The Rule of Five Swings

This is quite possibly one of the greatest success principles I've every learned: "Millions of people, including me, have been inspired by the stories in Mark Victor Hansen and Jack Canfield's Chicken Soup for the Soul books.  I think most people would assume that publishers were breaking down their doors for the opportunity to get those books to market.  Not a chance.  It was a huge struggle.  Hansen and Canfield had a very difficult time getting anyone interested in publishing the first book.  Then, when the book was in print, they had a tough time getting anyone to buy it.  They did a lot of research and talked to a lot of successful authors.  But what finally helped them turn the corner was advice from a teacher name Scolastico, who told them, 'If you would go every day to a very large tree and take five swings at it with a very sharp ax, eventually, no matter how large the tree, it would have to come down.'  

From that advice, the authors developed what they call the 'rule of five.'  Every day they did five specific things that would move them closer to their dream of selling books.  They write:

'With the goal of getting Chicken Soup for the Soul to the top of the New York Times Best-Seller List, it meant having five radio interviews or sending out five review copies to editors who might review the book or calling five network marketing companies and asking them to buy the book as a motivational tool for their salespeople or giving a seminar to at least five people and selling the book in the back of the room.  On some days we would simply send out five free copies to people listed in the Celebrity Address Book - people such as Harrison Ford, Barbra Streisand, Paul McCartney, Steven Spielberg, and Sidney Poitier.  As a result of that one activity, I ended up meeting Sidney Poitier - at his request - and we later learned that the producer of the television show Touched by an Angel required all of the people working ont he show to read Chicken Soup for the Soul to put them in 'the right frame of mind.'  One day we sent copies of the book to all the jurors in the O.J. Simpson trial.  A week later, we recieved a nice letter from Judge Lance Ito thanking us for thinking of the jurors, who were sequestered and not allowed to watch television or read the newspapers.  The next day, four of the jurors were spotted reading the book by the press, and that led to some valuable public relations for the book.  We made phone calls to people who could review the book, we wrote press releases, we called in to talk shows (some at 3am), we gave away free copies at our talks, we sent them to ministers to use as a source of talks for their sermons, we gave free 'Chicken Soup for the Soul' talks at churches, we did book signings at any bookstore that would have us, we asked businesses to make bulk purchases for employees, we got the book into the PXs on military bases, we asked our fellow speakers to sell the books at their talks, we asked seminar companies to put it in their catalogues, we bought a directory of catalogues and asked all the appropriate ones to carry the book, we visited gifts shops and card shops and asked them to carry the book - we even got gas stations, bakeries and restaurants to sell the book.  It was a lot of effort - a minimum of five things a day, every day, day in and day out - for over two years.'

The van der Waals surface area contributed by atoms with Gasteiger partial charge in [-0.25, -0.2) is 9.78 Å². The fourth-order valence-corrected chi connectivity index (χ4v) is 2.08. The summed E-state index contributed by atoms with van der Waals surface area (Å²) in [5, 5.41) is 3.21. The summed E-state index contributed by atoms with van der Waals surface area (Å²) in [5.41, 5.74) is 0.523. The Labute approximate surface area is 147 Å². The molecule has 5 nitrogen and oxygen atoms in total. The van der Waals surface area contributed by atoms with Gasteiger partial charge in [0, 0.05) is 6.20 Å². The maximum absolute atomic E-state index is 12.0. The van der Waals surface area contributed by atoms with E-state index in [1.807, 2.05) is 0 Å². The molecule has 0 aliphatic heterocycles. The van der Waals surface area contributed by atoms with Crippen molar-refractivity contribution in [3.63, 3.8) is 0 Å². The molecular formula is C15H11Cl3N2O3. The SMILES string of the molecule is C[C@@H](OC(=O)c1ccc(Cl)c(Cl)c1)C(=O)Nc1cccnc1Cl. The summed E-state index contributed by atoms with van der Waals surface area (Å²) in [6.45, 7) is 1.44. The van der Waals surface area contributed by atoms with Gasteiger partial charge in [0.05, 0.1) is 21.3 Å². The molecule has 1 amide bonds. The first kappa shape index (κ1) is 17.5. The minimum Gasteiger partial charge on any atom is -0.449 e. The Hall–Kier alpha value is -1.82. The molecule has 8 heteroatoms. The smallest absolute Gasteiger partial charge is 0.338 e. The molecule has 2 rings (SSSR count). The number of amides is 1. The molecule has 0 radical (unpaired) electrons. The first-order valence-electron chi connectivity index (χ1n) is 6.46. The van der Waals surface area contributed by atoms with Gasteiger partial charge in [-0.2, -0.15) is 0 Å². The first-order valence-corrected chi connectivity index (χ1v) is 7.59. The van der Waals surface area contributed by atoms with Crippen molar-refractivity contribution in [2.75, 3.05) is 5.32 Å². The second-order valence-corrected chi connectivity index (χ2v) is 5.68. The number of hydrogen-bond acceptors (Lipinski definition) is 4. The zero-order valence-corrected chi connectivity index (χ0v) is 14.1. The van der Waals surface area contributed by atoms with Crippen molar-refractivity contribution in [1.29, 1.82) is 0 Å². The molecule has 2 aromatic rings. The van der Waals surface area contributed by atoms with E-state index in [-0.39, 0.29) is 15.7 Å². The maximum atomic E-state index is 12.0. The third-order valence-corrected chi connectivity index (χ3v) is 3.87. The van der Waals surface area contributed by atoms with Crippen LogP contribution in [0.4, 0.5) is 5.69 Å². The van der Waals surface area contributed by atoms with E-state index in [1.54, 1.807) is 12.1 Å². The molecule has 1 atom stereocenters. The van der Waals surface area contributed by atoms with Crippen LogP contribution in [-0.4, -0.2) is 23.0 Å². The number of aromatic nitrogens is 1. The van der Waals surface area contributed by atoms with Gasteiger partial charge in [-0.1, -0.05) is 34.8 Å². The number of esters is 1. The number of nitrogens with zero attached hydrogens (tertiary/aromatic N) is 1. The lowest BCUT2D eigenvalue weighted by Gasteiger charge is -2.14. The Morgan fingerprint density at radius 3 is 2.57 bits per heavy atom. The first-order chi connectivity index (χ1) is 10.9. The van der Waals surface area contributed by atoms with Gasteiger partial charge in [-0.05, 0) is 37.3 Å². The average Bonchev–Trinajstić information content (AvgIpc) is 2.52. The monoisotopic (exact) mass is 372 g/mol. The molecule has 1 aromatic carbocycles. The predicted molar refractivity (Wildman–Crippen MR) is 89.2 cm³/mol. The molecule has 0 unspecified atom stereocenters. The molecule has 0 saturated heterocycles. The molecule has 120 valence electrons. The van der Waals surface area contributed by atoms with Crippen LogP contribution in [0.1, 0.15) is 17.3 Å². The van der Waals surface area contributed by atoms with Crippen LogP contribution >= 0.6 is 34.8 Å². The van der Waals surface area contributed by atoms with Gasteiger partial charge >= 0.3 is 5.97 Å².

Was using the rule of five effective?  You be the judge.  The Chicken Soup for the Soul franchise has 170 titles published in forty one languages and has sold 112 million copies.  If you can have similar kind of tenacity and consistency for that duration, I bet you'll see great progress toward your dream too!"  
-Put Your Dream to the Test, John Maxwell, pp. 178-180